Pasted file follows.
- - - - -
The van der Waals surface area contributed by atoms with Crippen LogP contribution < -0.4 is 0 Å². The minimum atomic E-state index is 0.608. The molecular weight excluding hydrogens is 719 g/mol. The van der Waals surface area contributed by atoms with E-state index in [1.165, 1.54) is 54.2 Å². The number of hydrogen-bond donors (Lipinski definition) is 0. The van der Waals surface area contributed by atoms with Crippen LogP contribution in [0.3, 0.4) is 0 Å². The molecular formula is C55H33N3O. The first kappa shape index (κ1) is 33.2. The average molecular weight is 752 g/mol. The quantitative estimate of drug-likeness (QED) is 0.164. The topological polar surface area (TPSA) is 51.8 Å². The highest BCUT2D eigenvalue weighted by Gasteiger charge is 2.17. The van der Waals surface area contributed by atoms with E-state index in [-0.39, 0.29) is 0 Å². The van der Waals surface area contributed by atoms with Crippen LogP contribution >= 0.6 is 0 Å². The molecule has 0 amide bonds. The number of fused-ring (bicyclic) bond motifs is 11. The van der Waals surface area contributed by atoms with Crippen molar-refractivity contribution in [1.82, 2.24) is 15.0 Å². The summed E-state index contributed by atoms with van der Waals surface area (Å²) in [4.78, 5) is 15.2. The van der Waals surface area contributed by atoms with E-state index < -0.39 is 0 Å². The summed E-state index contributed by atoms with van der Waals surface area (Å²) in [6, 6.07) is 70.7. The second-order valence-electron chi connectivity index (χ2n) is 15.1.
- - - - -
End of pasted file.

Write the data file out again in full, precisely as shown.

The van der Waals surface area contributed by atoms with Crippen LogP contribution < -0.4 is 0 Å². The minimum atomic E-state index is 0.608. The molecular weight excluding hydrogens is 719 g/mol. The van der Waals surface area contributed by atoms with E-state index in [1.165, 1.54) is 54.2 Å². The number of hydrogen-bond donors (Lipinski definition) is 0. The van der Waals surface area contributed by atoms with Crippen LogP contribution in [0.3, 0.4) is 0 Å². The molecular formula is C55H33N3O. The first kappa shape index (κ1) is 33.2. The average molecular weight is 752 g/mol. The quantitative estimate of drug-likeness (QED) is 0.164. The topological polar surface area (TPSA) is 51.8 Å². The highest BCUT2D eigenvalue weighted by Gasteiger charge is 2.17. The van der Waals surface area contributed by atoms with E-state index in [-0.39, 0.29) is 0 Å². The van der Waals surface area contributed by atoms with Crippen LogP contribution >= 0.6 is 0 Å². The molecule has 0 amide bonds. The number of fused-ring (bicyclic) bond motifs is 11. The van der Waals surface area contributed by atoms with Crippen molar-refractivity contribution in [1.82, 2.24) is 15.0 Å². The summed E-state index contributed by atoms with van der Waals surface area (Å²) in [4.78, 5) is 15.2. The van der Waals surface area contributed by atoms with E-state index < -0.39 is 0 Å². The summed E-state index contributed by atoms with van der Waals surface area (Å²) in [6, 6.07) is 70.7. The second-order valence-electron chi connectivity index (χ2n) is 15.1.